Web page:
For myself, I now mostly play Pathfinder after trying 4E a few times. I do not hate 4E, but I did not find that it really appealed to me. My attitude has been not to condemn any edition but to realize that we all have different preferences in games.

So, I am going to share some of my thoughts. Take them for as much worth (or as little) as you see in them. I hope that I do not come across as a naysayer or a pessimist. I think that a new edition has a lot of potential but I am not sure that it will be my game.

I can understand why WotC is moving to a new edition – as there has been a lot of evidence of 4E not performing as well as they wished in sales. In addition to the various measures of sales for the industry, some store owners I know have said that 4E has been selling very slowly for some time. What surprised me greatly about the announcements about a new edition is that people from WotC such as Mike Mearls stated that there have been problems with 4E in terms of sales and that the company made many mistakes in rolling out the game. I found those admissions to be surprising and refreshing – it is rare that companies will be as frank about not meeting their goals as WotC was in many recent statements.

I began gaming with AD&D over 3 decades ago, and have played various editions of Dungeons and Dragons along with many other games. I made the transition from 1E to 2E fairly seamlessly, not missing some things as weapon speed factors and some of the other cumbersome rules of 1st Edition. (I remember players actually groaning when someone’s character decided to grapple or pummel a foe or if there was psionic combat.) I was stunned when TSR stopped publishing during their crisis and I was pleased to see that Wizards of the Coast purchased TSR and the Dungeons and Dragons game would continue.

Yet, I find myself largely neutral or mildly positive about the announcement. There is not the excitement that I felt in learning about 3rd Edition or the curiosity that I felt on hearing of the release of 4th Edition. I am curious as to what a new edition of the Dungeons and Dragons game will look like, but I am not sure that I will be doing much with that edition.

When 4th Edition came out, I was not actively gaming. I went to a few events run by local hobby shops where I lived in Phoenix but was not really part of any active gaming groups. I enjoyed parts of the game, but I found the Players Handbook to be a dull read. I found combats took too long – for several events, we ran out of time because of long combats. Also, I did not find much that appealed to me in terms of role playing and did not understand some decisions such as making tieflings and dragonborn as core races to be introduced in the Player’s Handbook. I sat in on a Pathfinder game while I was out in Phoenix and liked what I saw.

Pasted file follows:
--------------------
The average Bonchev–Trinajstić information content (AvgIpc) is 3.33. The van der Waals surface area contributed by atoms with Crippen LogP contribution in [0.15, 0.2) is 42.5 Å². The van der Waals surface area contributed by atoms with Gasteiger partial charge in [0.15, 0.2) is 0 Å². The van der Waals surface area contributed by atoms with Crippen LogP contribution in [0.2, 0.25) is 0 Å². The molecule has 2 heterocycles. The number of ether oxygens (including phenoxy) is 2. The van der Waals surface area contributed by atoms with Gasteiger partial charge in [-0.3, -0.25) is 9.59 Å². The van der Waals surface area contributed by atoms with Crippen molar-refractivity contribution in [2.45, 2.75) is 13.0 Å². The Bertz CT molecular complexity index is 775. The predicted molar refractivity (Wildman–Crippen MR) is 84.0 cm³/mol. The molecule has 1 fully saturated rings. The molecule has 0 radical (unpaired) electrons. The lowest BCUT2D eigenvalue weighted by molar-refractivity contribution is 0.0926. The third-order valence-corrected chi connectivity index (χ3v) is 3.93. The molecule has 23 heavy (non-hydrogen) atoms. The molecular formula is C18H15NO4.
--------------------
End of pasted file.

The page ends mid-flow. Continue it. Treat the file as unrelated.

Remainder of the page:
When I moved back to the Chicago area, I picked up the Pathfinder Core Rule Book and enjoyed the book and found it appealed to me in ways that 4E had not. Since that time, I have become active in a local Pathfinder Society group, playing and running events. I have not purchased anything from WotC since 2008. It is not because I disliked WotC but that 4E did not particularly appeal to me. (I did have a fun session with a friend, where there was good role playing – so I believe that you can have role playing with 4E or any rules set.)

I believe that WotC’s intentions, as stated by Mike Mearls, to reunify the base and provide something for players of all editions is a good idea. My hope is that a new edition would be successful and perhaps draw in some new people into gaming and bring some people back into our hobby. However, while I am confident that WotC has a good team of people working on the new edition, I do not think that it is likely that WotC will be the sole player in D20 based games. Over the past few years, many players have moved to other systems such as Pathfinder, Dragon Age, and Castles and Crusades. Unless a new Dungeons and Dragons edition is incredibly successful, I do not see those games fading away. I suspect the base will be divided. There will no doubt be some people who play the new edition and other games – I would not be opposed to doing so myself if it turns out that I like the new rules. It is just that I am not certain what would be enough to make me want to adopt a new set of rules in addition to one that I am playing now.